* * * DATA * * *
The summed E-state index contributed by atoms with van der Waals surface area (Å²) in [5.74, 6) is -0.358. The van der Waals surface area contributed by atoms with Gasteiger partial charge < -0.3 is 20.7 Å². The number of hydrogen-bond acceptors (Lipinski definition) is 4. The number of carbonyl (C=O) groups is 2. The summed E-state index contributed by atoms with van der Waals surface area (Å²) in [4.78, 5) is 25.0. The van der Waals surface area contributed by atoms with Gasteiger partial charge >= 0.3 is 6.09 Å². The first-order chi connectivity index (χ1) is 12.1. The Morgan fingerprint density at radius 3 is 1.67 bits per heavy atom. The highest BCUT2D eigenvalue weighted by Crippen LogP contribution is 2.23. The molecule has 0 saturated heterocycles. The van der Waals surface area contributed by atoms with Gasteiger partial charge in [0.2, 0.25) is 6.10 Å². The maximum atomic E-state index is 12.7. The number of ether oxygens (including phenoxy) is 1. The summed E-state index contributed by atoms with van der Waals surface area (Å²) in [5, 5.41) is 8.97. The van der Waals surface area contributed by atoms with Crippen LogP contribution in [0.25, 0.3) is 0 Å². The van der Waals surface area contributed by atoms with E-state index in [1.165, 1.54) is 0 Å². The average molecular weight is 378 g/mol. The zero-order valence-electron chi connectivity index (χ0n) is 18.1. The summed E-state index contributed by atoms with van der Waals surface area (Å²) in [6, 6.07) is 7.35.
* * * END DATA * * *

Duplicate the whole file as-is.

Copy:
The summed E-state index contributed by atoms with van der Waals surface area (Å²) in [5.74, 6) is -0.358. The van der Waals surface area contributed by atoms with Gasteiger partial charge < -0.3 is 20.7 Å². The number of hydrogen-bond acceptors (Lipinski definition) is 4. The number of carbonyl (C=O) groups is 2. The summed E-state index contributed by atoms with van der Waals surface area (Å²) in [4.78, 5) is 25.0. The van der Waals surface area contributed by atoms with Gasteiger partial charge >= 0.3 is 6.09 Å². The first-order chi connectivity index (χ1) is 12.1. The Morgan fingerprint density at radius 3 is 1.67 bits per heavy atom. The highest BCUT2D eigenvalue weighted by Crippen LogP contribution is 2.23. The molecule has 0 saturated heterocycles. The van der Waals surface area contributed by atoms with Gasteiger partial charge in [0.2, 0.25) is 6.10 Å². The maximum atomic E-state index is 12.7. The number of ether oxygens (including phenoxy) is 1. The summed E-state index contributed by atoms with van der Waals surface area (Å²) in [5, 5.41) is 8.97. The van der Waals surface area contributed by atoms with Crippen LogP contribution in [0.25, 0.3) is 0 Å². The van der Waals surface area contributed by atoms with E-state index in [1.165, 1.54) is 0 Å². The average molecular weight is 378 g/mol. The zero-order valence-electron chi connectivity index (χ0n) is 18.1. The summed E-state index contributed by atoms with van der Waals surface area (Å²) in [6, 6.07) is 7.35.